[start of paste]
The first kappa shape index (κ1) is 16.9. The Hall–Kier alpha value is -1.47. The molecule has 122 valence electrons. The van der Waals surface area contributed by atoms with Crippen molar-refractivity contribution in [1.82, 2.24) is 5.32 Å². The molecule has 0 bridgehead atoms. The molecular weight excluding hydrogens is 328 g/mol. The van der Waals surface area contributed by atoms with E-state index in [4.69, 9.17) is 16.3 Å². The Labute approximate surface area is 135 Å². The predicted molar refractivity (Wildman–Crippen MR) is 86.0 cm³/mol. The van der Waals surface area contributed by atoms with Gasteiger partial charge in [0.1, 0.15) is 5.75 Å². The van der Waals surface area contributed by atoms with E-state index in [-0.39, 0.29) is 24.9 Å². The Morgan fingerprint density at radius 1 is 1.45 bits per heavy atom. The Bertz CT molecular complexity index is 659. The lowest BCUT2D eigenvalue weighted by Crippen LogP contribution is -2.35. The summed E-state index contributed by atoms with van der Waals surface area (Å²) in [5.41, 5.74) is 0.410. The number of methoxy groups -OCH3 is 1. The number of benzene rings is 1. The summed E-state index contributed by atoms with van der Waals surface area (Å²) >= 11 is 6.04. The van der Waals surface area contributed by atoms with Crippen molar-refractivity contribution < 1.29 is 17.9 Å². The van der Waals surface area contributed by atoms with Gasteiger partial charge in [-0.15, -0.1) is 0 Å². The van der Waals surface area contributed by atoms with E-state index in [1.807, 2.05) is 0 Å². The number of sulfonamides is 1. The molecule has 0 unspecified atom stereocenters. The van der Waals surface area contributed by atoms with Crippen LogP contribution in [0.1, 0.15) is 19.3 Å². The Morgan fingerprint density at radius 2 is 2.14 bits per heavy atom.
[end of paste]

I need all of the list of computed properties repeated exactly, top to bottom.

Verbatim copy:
The first kappa shape index (κ1) is 16.9. The Hall–Kier alpha value is -1.47. The molecule has 122 valence electrons. The van der Waals surface area contributed by atoms with Crippen molar-refractivity contribution in [1.82, 2.24) is 5.32 Å². The molecule has 0 bridgehead atoms. The molecular weight excluding hydrogens is 328 g/mol. The van der Waals surface area contributed by atoms with E-state index in [4.69, 9.17) is 16.3 Å². The Labute approximate surface area is 135 Å². The predicted molar refractivity (Wildman–Crippen MR) is 86.0 cm³/mol. The van der Waals surface area contributed by atoms with Gasteiger partial charge in [0.1, 0.15) is 5.75 Å². The van der Waals surface area contributed by atoms with E-state index in [-0.39, 0.29) is 24.9 Å². The Morgan fingerprint density at radius 1 is 1.45 bits per heavy atom. The Bertz CT molecular complexity index is 659. The lowest BCUT2D eigenvalue weighted by Crippen LogP contribution is -2.35. The summed E-state index contributed by atoms with van der Waals surface area (Å²) in [5.41, 5.74) is 0.410. The number of methoxy groups -OCH3 is 1. The number of benzene rings is 1. The summed E-state index contributed by atoms with van der Waals surface area (Å²) >= 11 is 6.04. The van der Waals surface area contributed by atoms with Crippen molar-refractivity contribution < 1.29 is 17.9 Å². The van der Waals surface area contributed by atoms with Gasteiger partial charge in [-0.15, -0.1) is 0 Å². The van der Waals surface area contributed by atoms with E-state index in [1.807, 2.05) is 0 Å². The number of sulfonamides is 1. The molecule has 0 unspecified atom stereocenters. The van der Waals surface area contributed by atoms with Crippen LogP contribution in [0.1, 0.15) is 19.3 Å². The Morgan fingerprint density at radius 2 is 2.14 bits per heavy atom.